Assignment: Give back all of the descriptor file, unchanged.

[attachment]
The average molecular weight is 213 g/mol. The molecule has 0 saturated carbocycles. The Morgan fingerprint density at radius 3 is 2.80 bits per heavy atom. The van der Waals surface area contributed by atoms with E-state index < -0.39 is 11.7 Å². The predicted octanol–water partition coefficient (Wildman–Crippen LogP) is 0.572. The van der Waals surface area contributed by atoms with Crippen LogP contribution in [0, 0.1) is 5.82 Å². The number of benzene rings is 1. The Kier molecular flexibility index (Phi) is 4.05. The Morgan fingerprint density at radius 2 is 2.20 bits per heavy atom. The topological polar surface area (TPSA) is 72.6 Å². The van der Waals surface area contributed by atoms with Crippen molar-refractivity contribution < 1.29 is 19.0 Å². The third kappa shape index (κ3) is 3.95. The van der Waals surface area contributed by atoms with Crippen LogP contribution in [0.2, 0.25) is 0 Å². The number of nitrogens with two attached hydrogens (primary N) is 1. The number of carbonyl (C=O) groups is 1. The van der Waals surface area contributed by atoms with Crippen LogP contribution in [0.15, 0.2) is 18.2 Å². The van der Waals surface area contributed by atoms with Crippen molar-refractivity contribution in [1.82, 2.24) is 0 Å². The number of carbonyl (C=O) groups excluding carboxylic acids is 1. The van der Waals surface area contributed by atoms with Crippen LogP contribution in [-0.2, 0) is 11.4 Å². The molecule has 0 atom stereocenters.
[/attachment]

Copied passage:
The average molecular weight is 213 g/mol. The molecule has 0 saturated carbocycles. The Morgan fingerprint density at radius 3 is 2.80 bits per heavy atom. The van der Waals surface area contributed by atoms with E-state index < -0.39 is 11.7 Å². The predicted octanol–water partition coefficient (Wildman–Crippen LogP) is 0.572. The van der Waals surface area contributed by atoms with Crippen LogP contribution in [0, 0.1) is 5.82 Å². The number of benzene rings is 1. The Kier molecular flexibility index (Phi) is 4.05. The Morgan fingerprint density at radius 2 is 2.20 bits per heavy atom. The topological polar surface area (TPSA) is 72.6 Å². The van der Waals surface area contributed by atoms with Crippen molar-refractivity contribution < 1.29 is 19.0 Å². The third kappa shape index (κ3) is 3.95. The van der Waals surface area contributed by atoms with Crippen LogP contribution in [0.2, 0.25) is 0 Å². The number of nitrogens with two attached hydrogens (primary N) is 1. The number of carbonyl (C=O) groups is 1. The van der Waals surface area contributed by atoms with Crippen LogP contribution in [0.15, 0.2) is 18.2 Å². The van der Waals surface area contributed by atoms with Crippen molar-refractivity contribution in [1.82, 2.24) is 0 Å². The number of carbonyl (C=O) groups excluding carboxylic acids is 1. The van der Waals surface area contributed by atoms with Crippen LogP contribution in [-0.2, 0) is 11.4 Å². The molecule has 0 atom stereocenters.